Resurrecting Game Worlds
For a few years now, I’ve taken an interest in video game preservation. Despite the growing number of video game archives and increasing awareness amongst gamers themselves, it’s one of those areas in digital preservation that hasn’t really developed or matured yet. I think most of the problem derives from the nature of video games: interactivity. That is, there are very real differences between simple storage, archiving, and providing ‘access’ to a game. This ‘access’ is not just viewing, too: it is fully expected that a game will be provided to play, as the Internet Archive’s Internet Arcade does. For these DOS games, this can be difficult to provide emulation and introduces the inherent problems of emulation, but it is at least possible. However, there exist many types of games where providing access becomes almost impossible.
My first amateur contribution to the area was a metadata schema, more specifically an application profile that would apply to video games in an archiving context. But during a particularly difficult cataloging example involving an MMO, or Massively Multiplayer Online game, I realized they present unique challenges to the entire area of archiving. Doing some research, I discovered the great Preserving Virtual Worlds and Preserving Virtual Worlds 2 from the University of Illinois, along with MITH and RIT. They were tackling the same issues I was dealing with, and I look forward to more of their work.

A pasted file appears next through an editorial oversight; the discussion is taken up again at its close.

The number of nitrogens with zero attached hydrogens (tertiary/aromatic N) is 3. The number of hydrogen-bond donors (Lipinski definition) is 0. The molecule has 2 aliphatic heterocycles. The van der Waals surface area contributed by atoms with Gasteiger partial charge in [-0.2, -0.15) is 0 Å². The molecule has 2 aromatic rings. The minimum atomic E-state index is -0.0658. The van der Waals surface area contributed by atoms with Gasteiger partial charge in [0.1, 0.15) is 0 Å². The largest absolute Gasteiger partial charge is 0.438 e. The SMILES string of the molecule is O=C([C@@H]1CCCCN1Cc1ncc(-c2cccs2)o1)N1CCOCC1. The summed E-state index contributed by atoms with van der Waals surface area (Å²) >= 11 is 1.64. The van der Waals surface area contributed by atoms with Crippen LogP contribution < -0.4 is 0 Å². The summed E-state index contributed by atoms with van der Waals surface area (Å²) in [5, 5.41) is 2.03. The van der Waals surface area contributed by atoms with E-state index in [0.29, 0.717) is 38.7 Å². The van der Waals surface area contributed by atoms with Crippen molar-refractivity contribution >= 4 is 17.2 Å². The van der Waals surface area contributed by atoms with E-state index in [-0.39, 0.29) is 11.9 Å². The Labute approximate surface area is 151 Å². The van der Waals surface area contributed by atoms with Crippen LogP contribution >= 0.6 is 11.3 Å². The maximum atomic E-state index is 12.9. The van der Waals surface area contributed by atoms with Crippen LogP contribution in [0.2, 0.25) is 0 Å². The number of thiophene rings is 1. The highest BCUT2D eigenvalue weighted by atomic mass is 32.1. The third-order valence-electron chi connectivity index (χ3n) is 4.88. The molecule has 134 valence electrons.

Lately, though, the theoretical smashed into my daily life. I had heard rumors that the MMO Warhammer Online: Age of Reckoning, a game I was semi-fond of circa 2008, had been restarted somehow. It had been [shut down] officially on Dec. 18th, 2013.
Now, what does it mean when an MMO is ‘shut down’ or retired? Technically, it just means that the servers that hosted the game (and thus allowed you to play with other players) are shut off. But this means the game is essentially unplayable, since the first thing that you do upon starting an MMO is to log in to the server. Without that process, you now have a non-functioning game.
The resurrection of this game is called Return of Reckoning. I’m not exactly certain how the team opened the source code, but basically all the game assets (textures, animations, etc.) are present. There is one server hosted in Europe, so American players like myself can experience quite a bit of lag, or latency. It’s also interesting to note that ‘Public Quests’, which allowed players within a rather large vicinity to complete staged quests together, do not work. I could speculate that there was some unique server code allowing those things to progress, but suffice it to say it might be a while before those work right.
So there it is. Video game players have taken it upon themselves to preserve virtual worlds. Which is a very common thing in video game preservation. The challenge is, how do we plan for this during game development? And how do we take the contributions of the community, and preserve their work? Hopefully we’ll see the fruits of this work soon and flesh out game preservation in the process.